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(Prosthetic devices, VR video game and workshops)

Co-created by Santiago Arcila

Special thanks to: Asher Remy-Toledo, Hyphen Hub


What is the role of dark matter, an invisible form which accounts for approximately 70% of all matter in the universe? In the 1970’s, astronomer Vera Rubin discovered that the objects at the edges of galaxies moved faster than expected, and predicted the existence of unseen dark matter to explain the discrepancy. 

Supralunar invites us to experience discoveries made by Rubin on the relationship between dark matter and the rotational movement of galaxies. It proposes a poetic approach to dark matter, visualising this strange and unknown entity that scientists believe supports entire galaxies, stopping them from being torn apart by the extreme speed at which they rotate - but which we cannot see or detect yet.






Placing an eye against the lens causes the skull’s orbital and temporal bones to act as an amplifier for the sound produced by the electromechanical gears inside, while the frequency of the lights inside creates a simulation of the morphogenesis of a galaxy through light and sound. Paradoxically, Supralunar’s construction –reminiscent of an ancient clock– allows us to comprehend through everyday, classical mechanics a phenomenon that is based on the abstract theories and unseen constituents of modern physical cosmology.

An interview with FACT Liverpool about Supralunar.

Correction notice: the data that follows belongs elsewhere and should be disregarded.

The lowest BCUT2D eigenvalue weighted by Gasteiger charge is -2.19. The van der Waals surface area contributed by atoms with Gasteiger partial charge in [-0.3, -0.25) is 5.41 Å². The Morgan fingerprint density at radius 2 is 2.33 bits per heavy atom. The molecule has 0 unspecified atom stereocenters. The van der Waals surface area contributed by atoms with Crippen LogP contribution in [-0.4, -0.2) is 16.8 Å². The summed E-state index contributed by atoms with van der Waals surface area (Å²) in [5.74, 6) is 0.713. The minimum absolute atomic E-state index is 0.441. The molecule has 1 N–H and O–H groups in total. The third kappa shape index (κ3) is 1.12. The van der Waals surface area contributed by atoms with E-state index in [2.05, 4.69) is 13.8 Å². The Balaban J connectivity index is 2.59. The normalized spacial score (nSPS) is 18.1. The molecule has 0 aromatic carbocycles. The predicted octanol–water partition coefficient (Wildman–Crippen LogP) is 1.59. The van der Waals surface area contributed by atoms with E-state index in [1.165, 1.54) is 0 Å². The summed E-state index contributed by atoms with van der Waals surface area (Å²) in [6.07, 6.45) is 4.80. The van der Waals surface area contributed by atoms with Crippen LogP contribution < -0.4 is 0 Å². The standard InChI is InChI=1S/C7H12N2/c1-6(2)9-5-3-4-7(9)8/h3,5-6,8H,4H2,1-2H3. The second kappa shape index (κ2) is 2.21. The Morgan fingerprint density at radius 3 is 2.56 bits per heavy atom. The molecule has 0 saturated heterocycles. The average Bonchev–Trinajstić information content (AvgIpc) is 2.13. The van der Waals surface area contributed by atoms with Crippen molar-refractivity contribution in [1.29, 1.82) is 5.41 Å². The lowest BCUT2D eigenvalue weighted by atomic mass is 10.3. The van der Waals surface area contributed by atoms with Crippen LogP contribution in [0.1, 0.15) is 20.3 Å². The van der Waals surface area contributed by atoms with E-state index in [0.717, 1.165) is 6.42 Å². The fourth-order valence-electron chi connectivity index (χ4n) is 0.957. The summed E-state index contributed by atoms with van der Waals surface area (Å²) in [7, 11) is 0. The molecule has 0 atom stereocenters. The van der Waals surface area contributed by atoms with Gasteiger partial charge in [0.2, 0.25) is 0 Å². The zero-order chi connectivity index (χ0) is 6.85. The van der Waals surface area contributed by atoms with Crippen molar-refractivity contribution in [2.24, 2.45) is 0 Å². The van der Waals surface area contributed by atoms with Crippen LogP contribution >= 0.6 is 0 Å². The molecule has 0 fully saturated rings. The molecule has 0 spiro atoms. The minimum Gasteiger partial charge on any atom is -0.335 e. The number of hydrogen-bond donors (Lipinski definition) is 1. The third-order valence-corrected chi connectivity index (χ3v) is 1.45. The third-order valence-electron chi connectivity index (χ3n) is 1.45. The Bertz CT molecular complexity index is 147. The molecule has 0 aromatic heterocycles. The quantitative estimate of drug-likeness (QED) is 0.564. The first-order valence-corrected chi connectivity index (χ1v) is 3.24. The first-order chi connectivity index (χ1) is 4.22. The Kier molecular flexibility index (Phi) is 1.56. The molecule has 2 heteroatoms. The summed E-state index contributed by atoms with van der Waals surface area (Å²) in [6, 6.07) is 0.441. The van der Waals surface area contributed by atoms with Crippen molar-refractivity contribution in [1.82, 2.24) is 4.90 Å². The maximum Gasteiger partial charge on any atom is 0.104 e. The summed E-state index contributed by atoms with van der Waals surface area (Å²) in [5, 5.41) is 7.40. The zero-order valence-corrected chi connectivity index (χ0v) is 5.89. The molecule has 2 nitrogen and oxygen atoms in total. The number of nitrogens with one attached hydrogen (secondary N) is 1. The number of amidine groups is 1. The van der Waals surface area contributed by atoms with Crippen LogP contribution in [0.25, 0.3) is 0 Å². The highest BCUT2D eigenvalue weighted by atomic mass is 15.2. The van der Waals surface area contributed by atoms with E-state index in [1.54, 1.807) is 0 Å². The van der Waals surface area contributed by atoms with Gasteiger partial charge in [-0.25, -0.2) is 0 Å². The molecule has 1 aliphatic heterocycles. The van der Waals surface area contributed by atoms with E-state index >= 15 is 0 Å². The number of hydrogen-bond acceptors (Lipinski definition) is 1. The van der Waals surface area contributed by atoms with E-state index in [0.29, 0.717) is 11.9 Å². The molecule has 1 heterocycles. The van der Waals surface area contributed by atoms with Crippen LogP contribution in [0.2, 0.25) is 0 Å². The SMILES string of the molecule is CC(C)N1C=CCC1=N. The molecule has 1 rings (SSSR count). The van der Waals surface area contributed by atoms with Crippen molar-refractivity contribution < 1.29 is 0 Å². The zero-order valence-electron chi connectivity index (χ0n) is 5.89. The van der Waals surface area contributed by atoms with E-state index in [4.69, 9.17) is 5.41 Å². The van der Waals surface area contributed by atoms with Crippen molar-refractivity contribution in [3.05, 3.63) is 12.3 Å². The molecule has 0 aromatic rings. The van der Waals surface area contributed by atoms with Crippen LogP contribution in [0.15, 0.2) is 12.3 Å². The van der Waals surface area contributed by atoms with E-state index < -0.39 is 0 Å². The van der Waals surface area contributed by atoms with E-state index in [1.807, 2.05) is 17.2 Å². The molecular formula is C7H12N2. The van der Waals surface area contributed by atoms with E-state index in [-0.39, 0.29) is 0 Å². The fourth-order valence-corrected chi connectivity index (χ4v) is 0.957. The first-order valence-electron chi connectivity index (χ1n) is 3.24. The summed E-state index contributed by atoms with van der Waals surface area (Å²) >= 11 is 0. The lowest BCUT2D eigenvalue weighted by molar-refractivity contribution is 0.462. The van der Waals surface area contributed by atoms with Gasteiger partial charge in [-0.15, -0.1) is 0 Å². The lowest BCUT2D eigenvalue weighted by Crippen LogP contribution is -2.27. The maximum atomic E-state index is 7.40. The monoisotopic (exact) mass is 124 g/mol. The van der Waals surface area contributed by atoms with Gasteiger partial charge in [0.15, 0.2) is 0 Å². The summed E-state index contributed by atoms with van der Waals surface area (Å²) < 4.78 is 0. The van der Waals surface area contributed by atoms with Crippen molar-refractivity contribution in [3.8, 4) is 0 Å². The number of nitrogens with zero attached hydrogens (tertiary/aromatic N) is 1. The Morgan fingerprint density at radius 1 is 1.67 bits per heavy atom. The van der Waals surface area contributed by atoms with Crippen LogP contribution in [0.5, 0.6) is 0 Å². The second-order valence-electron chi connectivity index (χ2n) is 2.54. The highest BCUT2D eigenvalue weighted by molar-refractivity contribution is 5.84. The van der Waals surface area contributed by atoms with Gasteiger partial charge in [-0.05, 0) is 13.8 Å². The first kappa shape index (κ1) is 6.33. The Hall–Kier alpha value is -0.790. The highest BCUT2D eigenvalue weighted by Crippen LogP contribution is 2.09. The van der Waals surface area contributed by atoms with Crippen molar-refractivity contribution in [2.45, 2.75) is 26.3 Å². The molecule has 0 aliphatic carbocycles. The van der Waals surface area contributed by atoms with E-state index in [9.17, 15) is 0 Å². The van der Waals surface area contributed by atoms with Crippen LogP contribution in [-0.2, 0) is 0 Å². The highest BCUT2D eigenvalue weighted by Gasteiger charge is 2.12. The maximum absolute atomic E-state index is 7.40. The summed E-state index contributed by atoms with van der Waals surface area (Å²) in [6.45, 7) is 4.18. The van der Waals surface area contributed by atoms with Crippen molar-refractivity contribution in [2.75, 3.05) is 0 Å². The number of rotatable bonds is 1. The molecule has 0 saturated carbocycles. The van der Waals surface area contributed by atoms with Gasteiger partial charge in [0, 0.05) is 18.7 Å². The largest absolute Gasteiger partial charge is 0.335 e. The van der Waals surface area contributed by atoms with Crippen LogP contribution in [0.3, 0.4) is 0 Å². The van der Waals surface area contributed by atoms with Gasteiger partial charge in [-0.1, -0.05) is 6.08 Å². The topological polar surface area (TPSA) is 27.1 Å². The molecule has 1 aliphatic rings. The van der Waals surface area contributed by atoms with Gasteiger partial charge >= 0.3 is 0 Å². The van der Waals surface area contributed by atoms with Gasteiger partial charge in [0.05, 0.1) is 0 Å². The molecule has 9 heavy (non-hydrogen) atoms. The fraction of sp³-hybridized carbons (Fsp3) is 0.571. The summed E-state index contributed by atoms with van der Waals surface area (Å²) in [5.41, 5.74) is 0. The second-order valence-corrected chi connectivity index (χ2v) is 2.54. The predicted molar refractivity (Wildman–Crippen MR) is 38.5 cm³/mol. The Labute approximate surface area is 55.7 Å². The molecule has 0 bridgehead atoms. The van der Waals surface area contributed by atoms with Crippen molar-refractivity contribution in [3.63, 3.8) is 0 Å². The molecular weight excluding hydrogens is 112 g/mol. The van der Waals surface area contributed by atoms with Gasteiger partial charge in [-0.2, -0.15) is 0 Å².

I like to think of the work as a gear clock, mainly because I am interested in the way in which a mechanism that existed centuries ago can serve as a metaphor for a complex intangible phenomenon - the action of dark matter on celestial bodies - that is very hard to understand. I also think from a machinic aspect, because I am very interested in the way we refer to machines to build our idea of reality. Just as we use machines like the Large Hadron Collider at CERN to try and understand our cosmogony, clocks are also needed to be able to measure and represent time; I consider it important to rethink human-machine relations, in order to be able to blur and re-understand the relationships that make up our world.


In formal terms, the work consists of a series of electromechanical gears in motion, where dark matter is staged through light and sound. Supralunar invites the spectator to immerse themselves in the discoveries made by Vera Rubin - the astronomer who discovered that the objects on the edges of galaxies move faster than expected - on the relationship between dark matter and the rotational movement of galaxies. In this sense, the work proposes a plastic and poetic approach to dark matter, starting from the morphogenesis and shape acquisition of a galaxy: the movements and series of collisions between luminous bodies dispersed in space which lead them to eventually become a galaxy. Dark matter plays a role in how hierarchically the structures of the universe are formed, from scattered parts to the conformation of galaxies.




















A conversation with scientists from CERN on the opening of Broken Symmetries.

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